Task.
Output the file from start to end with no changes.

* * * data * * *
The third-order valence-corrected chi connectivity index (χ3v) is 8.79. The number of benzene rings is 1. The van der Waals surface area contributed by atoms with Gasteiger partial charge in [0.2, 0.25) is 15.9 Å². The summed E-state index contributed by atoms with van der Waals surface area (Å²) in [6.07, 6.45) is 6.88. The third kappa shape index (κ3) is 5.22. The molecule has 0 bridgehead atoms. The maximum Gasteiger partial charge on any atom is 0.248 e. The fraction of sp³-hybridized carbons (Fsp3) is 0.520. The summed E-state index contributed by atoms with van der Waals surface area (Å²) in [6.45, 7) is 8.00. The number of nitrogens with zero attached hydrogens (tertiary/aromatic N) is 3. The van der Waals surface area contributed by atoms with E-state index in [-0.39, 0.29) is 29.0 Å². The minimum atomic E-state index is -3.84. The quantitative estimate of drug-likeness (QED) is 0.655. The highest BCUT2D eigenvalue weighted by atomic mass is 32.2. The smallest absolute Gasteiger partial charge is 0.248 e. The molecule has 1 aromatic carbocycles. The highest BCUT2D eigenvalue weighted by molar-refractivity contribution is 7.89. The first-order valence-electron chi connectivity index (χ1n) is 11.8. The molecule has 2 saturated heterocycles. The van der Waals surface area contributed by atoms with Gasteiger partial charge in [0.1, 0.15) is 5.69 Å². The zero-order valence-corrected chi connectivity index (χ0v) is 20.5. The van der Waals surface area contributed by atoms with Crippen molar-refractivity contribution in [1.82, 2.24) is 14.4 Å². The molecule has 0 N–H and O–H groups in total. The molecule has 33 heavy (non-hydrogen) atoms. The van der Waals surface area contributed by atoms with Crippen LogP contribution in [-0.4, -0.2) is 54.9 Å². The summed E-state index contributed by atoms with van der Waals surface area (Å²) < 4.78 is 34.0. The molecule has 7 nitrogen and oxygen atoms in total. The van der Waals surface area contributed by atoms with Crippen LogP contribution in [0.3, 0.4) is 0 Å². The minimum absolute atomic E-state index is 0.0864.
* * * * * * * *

The third-order valence-corrected chi connectivity index (χ3v) is 8.79. The number of benzene rings is 1. The van der Waals surface area contributed by atoms with Gasteiger partial charge in [0.2, 0.25) is 15.9 Å². The summed E-state index contributed by atoms with van der Waals surface area (Å²) in [6.07, 6.45) is 6.88. The third kappa shape index (κ3) is 5.22. The molecule has 0 bridgehead atoms. The maximum Gasteiger partial charge on any atom is 0.248 e. The fraction of sp³-hybridized carbons (Fsp3) is 0.520. The summed E-state index contributed by atoms with van der Waals surface area (Å²) in [6.45, 7) is 8.00. The number of nitrogens with zero attached hydrogens (tertiary/aromatic N) is 3. The van der Waals surface area contributed by atoms with E-state index in [-0.39, 0.29) is 29.0 Å². The minimum atomic E-state index is -3.84. The quantitative estimate of drug-likeness (QED) is 0.655. The highest BCUT2D eigenvalue weighted by atomic mass is 32.2. The smallest absolute Gasteiger partial charge is 0.248 e. The molecule has 1 aromatic carbocycles. The highest BCUT2D eigenvalue weighted by molar-refractivity contribution is 7.89. The first-order valence-electron chi connectivity index (χ1n) is 11.8. The molecule has 2 saturated heterocycles. The van der Waals surface area contributed by atoms with Gasteiger partial charge in [0.1, 0.15) is 5.69 Å². The zero-order valence-corrected chi connectivity index (χ0v) is 20.5. The van der Waals surface area contributed by atoms with Crippen molar-refractivity contribution in [1.82, 2.24) is 14.4 Å². The molecule has 0 N–H and O–H groups in total. The molecule has 33 heavy (non-hydrogen) atoms. The van der Waals surface area contributed by atoms with Crippen LogP contribution in [-0.4, -0.2) is 54.9 Å². The summed E-state index contributed by atoms with van der Waals surface area (Å²) < 4.78 is 34.0. The molecule has 7 nitrogen and oxygen atoms in total. The van der Waals surface area contributed by atoms with Crippen LogP contribution in [0.3, 0.4) is 0 Å². The minimum absolute atomic E-state index is 0.0864.